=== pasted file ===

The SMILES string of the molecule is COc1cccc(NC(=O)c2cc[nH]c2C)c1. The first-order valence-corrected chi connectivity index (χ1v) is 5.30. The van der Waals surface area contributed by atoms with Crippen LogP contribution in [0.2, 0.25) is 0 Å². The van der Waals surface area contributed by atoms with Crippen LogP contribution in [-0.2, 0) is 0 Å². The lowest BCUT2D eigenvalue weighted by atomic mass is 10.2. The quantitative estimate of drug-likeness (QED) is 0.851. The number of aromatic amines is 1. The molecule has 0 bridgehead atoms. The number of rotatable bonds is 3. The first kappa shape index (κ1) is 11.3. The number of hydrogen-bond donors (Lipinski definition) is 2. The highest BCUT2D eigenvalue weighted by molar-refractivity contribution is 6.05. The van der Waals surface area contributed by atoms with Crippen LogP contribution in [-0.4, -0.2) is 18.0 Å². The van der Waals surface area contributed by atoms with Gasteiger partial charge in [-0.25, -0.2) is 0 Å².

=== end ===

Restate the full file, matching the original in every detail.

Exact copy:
The SMILES string of the molecule is COc1cccc(NC(=O)c2cc[nH]c2C)c1. The first-order valence-corrected chi connectivity index (χ1v) is 5.30. The van der Waals surface area contributed by atoms with Crippen LogP contribution in [0.2, 0.25) is 0 Å². The van der Waals surface area contributed by atoms with Crippen LogP contribution in [-0.2, 0) is 0 Å². The lowest BCUT2D eigenvalue weighted by atomic mass is 10.2. The quantitative estimate of drug-likeness (QED) is 0.851. The number of aromatic amines is 1. The molecule has 0 bridgehead atoms. The number of rotatable bonds is 3. The first kappa shape index (κ1) is 11.3. The number of hydrogen-bond donors (Lipinski definition) is 2. The highest BCUT2D eigenvalue weighted by molar-refractivity contribution is 6.05. The van der Waals surface area contributed by atoms with Crippen LogP contribution in [-0.4, -0.2) is 18.0 Å². The van der Waals surface area contributed by atoms with Gasteiger partial charge in [-0.25, -0.2) is 0 Å².